Ha followed me back to the U.S. During the first days of separation from her homeland, she was sobbing her heart out. Her weeping could go on and on for days, just like the Vietnamese family ties could be considered as a kind of strong glue. It glued together grandparents to parents and children, even extended to uncles and aunts. When Ha was separated from that family tie, she felt lost and insecure. Her love for her country was strangely strong. Perhaps she might have affection for every blade of grass in Vietnam. I realized that the more people belong to a poor country, the more they feel attached to it. Poverty seemed to be a kind of yeast to incite patriotism. As for me, citizen of a wealthy and large country, patriotism seems to be untastful. Even if I would travel all over the world, the love for my country could not be equal to one small portion of hers. No matter what I did to comfort her, Ha appeared withered like the papaya leaves in a neighbor’s garden under heavy rain on my wedding night. I tried my best to comfort Ha hoping to help compensate her losses.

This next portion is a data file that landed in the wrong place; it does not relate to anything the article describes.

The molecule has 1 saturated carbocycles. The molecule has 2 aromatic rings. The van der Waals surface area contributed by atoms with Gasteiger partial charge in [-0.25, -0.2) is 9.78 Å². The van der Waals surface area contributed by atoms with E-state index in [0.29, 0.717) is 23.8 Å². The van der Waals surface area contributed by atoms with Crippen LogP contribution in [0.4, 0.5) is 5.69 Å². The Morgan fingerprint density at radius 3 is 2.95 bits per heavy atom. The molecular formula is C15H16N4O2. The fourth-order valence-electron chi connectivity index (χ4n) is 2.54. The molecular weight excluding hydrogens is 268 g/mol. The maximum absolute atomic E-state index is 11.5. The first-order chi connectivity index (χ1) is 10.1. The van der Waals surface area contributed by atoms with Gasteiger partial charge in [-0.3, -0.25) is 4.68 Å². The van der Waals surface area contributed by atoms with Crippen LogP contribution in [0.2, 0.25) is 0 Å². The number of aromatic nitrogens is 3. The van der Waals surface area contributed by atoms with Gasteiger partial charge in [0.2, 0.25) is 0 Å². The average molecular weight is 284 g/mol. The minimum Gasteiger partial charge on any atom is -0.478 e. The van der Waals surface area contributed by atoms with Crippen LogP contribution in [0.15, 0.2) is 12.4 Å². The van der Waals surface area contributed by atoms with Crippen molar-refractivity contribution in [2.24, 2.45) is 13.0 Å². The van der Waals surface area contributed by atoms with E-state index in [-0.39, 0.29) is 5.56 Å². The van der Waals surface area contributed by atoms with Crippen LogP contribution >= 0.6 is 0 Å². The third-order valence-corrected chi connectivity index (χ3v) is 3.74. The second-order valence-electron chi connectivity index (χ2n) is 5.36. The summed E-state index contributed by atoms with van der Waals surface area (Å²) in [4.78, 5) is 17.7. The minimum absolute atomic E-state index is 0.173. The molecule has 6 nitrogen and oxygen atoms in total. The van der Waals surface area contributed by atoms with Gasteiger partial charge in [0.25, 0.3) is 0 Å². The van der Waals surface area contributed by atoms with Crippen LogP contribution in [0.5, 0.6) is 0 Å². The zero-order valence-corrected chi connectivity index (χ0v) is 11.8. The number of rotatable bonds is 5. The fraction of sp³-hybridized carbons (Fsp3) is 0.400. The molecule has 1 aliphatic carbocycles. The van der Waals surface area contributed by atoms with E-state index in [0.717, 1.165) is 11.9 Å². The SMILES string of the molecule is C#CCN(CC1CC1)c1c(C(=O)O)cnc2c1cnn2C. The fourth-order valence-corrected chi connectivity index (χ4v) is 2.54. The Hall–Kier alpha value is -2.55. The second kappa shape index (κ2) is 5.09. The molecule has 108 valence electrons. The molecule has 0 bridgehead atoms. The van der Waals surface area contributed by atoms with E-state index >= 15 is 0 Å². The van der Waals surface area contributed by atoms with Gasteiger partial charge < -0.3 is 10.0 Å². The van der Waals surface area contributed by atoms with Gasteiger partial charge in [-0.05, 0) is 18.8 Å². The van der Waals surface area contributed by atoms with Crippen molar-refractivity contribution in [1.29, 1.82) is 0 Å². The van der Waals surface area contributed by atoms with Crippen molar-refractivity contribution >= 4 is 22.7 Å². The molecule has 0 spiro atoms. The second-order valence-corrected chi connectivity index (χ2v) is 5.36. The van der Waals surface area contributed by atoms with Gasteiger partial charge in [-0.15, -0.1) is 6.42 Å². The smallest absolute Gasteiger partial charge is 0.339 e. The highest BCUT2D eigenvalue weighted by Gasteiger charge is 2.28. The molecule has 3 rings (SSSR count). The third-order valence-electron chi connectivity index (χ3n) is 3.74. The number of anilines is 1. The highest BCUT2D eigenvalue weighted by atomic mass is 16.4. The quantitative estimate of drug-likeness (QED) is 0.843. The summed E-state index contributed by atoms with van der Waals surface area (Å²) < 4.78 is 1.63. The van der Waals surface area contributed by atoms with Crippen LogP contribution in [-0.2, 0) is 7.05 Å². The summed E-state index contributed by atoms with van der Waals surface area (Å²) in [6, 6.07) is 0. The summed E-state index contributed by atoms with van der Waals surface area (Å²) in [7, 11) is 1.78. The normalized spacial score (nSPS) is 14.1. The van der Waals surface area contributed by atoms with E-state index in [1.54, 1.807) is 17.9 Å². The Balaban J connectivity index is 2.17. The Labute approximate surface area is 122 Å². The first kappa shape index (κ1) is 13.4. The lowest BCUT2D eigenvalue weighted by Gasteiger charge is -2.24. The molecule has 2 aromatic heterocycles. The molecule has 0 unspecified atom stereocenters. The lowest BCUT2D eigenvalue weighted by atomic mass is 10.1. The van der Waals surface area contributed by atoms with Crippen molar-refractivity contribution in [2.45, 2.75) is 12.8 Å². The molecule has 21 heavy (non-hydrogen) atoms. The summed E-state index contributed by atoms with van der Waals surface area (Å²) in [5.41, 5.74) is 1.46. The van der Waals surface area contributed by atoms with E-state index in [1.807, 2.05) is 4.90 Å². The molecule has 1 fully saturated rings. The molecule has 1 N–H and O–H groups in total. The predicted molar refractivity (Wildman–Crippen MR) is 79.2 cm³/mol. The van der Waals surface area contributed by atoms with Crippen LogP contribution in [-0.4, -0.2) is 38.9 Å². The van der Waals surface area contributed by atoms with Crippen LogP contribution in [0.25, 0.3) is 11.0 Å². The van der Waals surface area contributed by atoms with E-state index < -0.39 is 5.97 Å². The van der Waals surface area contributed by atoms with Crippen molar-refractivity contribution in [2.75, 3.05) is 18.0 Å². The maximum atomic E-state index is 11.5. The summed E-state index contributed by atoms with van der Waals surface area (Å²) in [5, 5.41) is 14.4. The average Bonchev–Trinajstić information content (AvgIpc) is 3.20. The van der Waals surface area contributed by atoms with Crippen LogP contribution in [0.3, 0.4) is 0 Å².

The enormous loss like a whirlwind had happened: South Vietnam fell to the Communists from the North. Ha seemed to lose her mind to that pitiful land. She became distraught, and I was restless as well. I had gone through hell and back. So did my friends: some got bloodily injured, others returned home with mental problems, others were listed as missing in action, and there were those who had sacrified their lives to protect that distant land. How could these heavy losses happen? Even though I tried to think so hard to understand it, I could not find a reasonable answer to that illogical reality. The waves of Vietnamese refugees hastily escaped the communists had arrived to different states in this country. In my city there were several Vietnamese families who had been sponsored. Ha came to her compatriots to assist them in the beginning stage of their new lives. Surrounded by friends speaking the same mother tongue, Ha turned out to be a completely different person; she looked rejuvenated, more articulate, and vibrant. Sucesssive waves of boat people who kept on arriving resettle in our city had created a bigger Vietnamese community. Vietnamese restaurants began to open. Ha took me out enjoying different Vietnamese dishes with particular pleasure. My friend, do you know what I like best? Pho. When I was in Vietnam, I loved this kind of soup, which I now enjoyed as if meeting an old friend. We discovered the taste of the old days in Saigon.